Jewish World Leaders to Confront Israeli Minister for First Time Since Western Wall Deal Scrapped

Reform leader Rabbi Rick Jacobs and Conservative leader Rabbi Steve Wernick are slated to respond in the first direct exchange since Israel suspended the planned egalitarian prayer space four months ago

Judy Maltz
Judy Maltz
Non-Orthodox rabbis bring Torah scrolls into Western Wall plaza to protest Israel's inaction. Conservative Rabbi Steven Wernick (L), Reform Rabbi Rick Jacobs, Women of the Wall's Anat Hoffman (C), Conservative Rabbi Mauricio Balter, (R) Reform Rabbi Gilad Kariv. November 2, 2016.
Non-Orthodox rabbis bring Torah into Western Wall: Conservative Rabbi Steven Wernick (L), Reform Rabbi Rick Jacobs, Women of the Wall's Anat Hoffman (C), Reform Rabbi Gilad Kariv. Nov. 2, 2016Credit: Women of the Wall
Judy Maltz
Judy Maltz

For the first time since Israel suspended its plan to build a new prayer space for Reform and Conservative Jews at the Western Wall, leaders of the movements will directly confront a representative of the government with their grievances.

Members of the Jewish Agency Board of Governors, which included the leaders of the non-Orthodox movements, are scheduled to tour the Western Wall on Monday morning accompanied by Tzachi Hanegbi, a minister in the Prime Minister’s Office responsible for national security and foreign affairs. Prime Minister Benjamin Netanyahu assigned Hanegbi with the task of resolving the crisis over the broken Western Wall deal.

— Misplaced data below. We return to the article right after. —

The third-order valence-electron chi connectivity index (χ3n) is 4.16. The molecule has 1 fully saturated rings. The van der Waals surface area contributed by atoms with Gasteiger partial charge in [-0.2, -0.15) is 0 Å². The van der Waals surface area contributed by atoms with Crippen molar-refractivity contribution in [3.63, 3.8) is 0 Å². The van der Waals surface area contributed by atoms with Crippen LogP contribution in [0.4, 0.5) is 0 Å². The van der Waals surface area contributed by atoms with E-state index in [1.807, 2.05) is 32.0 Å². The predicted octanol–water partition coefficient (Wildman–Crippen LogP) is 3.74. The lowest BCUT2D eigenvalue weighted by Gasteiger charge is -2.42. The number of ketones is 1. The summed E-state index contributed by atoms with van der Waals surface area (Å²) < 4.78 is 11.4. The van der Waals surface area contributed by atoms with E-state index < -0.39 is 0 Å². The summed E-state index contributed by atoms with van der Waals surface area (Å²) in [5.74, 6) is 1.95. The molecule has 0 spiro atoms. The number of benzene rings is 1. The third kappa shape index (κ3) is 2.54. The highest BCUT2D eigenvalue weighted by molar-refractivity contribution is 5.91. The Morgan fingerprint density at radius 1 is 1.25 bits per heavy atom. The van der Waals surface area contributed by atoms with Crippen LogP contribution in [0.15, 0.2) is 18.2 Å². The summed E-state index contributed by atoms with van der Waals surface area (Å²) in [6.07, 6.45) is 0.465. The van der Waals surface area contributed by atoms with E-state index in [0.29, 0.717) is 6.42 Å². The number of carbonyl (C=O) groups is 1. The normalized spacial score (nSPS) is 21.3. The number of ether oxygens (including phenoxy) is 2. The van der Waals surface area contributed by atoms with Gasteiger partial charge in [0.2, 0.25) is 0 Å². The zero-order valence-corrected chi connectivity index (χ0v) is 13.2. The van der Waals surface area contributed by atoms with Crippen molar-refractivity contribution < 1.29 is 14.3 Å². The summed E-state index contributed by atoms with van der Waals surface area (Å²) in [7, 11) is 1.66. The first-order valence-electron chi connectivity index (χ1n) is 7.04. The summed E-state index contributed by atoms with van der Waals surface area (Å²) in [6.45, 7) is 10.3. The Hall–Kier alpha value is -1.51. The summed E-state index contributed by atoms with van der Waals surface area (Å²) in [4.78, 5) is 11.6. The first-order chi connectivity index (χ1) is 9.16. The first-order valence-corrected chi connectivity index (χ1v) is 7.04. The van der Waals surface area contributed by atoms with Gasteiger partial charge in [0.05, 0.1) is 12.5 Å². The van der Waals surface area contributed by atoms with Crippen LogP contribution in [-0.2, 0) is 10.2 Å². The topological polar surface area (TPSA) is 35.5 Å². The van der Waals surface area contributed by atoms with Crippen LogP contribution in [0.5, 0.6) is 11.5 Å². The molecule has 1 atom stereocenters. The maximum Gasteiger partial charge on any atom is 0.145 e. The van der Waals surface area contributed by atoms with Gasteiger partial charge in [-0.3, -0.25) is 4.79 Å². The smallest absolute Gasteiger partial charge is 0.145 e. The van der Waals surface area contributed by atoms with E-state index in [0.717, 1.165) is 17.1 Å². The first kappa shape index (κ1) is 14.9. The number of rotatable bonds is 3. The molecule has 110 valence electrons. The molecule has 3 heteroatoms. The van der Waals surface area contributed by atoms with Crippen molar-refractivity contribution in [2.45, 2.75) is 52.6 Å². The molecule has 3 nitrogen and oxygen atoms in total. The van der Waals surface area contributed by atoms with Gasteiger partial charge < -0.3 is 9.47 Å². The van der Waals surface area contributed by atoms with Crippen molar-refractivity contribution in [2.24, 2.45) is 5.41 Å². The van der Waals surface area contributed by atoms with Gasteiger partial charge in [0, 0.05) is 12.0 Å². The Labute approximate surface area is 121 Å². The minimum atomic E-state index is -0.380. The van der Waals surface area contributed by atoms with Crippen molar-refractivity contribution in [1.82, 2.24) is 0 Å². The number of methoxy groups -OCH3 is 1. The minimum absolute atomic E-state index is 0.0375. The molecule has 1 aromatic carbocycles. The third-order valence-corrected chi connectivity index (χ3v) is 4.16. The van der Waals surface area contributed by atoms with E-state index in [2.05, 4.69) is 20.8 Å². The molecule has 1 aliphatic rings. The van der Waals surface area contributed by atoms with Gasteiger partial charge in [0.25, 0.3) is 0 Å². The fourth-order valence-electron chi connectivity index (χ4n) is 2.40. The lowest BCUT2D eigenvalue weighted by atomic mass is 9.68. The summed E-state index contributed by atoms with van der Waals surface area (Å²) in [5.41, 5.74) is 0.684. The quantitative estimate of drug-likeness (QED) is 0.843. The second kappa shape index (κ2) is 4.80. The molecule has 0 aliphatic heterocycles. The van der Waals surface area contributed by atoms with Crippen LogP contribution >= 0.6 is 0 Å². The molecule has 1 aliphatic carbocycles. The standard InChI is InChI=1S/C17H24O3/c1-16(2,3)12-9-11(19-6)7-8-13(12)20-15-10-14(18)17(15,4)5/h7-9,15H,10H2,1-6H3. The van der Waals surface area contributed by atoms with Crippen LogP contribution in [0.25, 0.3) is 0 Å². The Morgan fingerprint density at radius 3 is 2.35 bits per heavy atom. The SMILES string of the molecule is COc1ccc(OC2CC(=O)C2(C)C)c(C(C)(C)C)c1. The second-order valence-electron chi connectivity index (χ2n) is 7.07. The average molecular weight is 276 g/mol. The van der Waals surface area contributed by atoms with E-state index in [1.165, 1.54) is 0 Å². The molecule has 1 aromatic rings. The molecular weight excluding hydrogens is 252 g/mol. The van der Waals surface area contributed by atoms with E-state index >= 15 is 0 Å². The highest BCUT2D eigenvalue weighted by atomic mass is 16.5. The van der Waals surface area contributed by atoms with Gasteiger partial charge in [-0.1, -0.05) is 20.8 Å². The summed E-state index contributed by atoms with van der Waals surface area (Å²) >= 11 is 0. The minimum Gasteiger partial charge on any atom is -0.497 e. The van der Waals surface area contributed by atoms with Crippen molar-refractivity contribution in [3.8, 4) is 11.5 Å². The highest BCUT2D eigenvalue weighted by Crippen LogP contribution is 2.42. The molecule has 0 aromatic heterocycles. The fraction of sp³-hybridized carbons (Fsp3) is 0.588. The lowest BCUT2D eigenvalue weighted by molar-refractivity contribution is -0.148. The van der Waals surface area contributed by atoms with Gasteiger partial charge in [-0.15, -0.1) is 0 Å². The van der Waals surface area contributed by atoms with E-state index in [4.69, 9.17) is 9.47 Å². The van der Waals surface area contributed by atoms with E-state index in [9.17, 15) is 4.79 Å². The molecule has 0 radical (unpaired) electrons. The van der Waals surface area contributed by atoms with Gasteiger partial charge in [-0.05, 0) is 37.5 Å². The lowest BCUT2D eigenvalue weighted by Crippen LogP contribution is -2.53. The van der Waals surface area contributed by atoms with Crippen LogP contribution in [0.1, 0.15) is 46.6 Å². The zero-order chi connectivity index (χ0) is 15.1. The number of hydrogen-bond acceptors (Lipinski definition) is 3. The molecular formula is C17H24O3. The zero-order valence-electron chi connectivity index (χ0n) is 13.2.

The Israeli government had approved a plan to expand and renovate the existing temporary space designated for mixed-gender prayer back in January 2016. As part of that agreement, the new prayer plaza would have enjoyed equal accessibility and visibility to the existing gender-segregated prayer area. It would also have been placed under the jurisdiction of a brand new pubic authority that was meant to include representatives of the Reform and Conservative movements.

But under pressure from his ultra-Orthodox coalition partners, Prime Minister Benjamin Netanyahu pushed through a cabinet vote in late June to suspend the plan. The decision sparked a major crisis, virtually unprecedented in scope, between the Israeli government and Diaspora Jewry.

The latest sign of this crisis was Netanyahu’s decision to absent himself from the upcoming annual conference of the Jewish Federations of North America. President Reuven Rivlin is scheduled to stand in for him there. The JFNA General Assembly, which takes place annually in November, is the biggest event of the year for the organized Jewish world.

After Hanegbi spells out the government’s position to the Jewish Agency delegation during the Western Wall tour, Rabbi Rick Jacobs, the president of the Union for Reform Judaism, and Rabbi Steven Wernick, chief executive officer of The United Synagogue of Conservative Judaism, are scheduled to respond. It will be the first direct exchange between the two sides in four months.

The government has tried to make light of the decision taken in June, noting that the Reform and Conservative movements have long had access to an egalitarian prayer space on the southern side of the Western Wall. The movement leaders have maintained in response that the space in question is neither adequate in size nor respectable, hidden as it is from full view of visitors to the holy site.

The government has in recent weeks promised to expand the existing egalitarian space.

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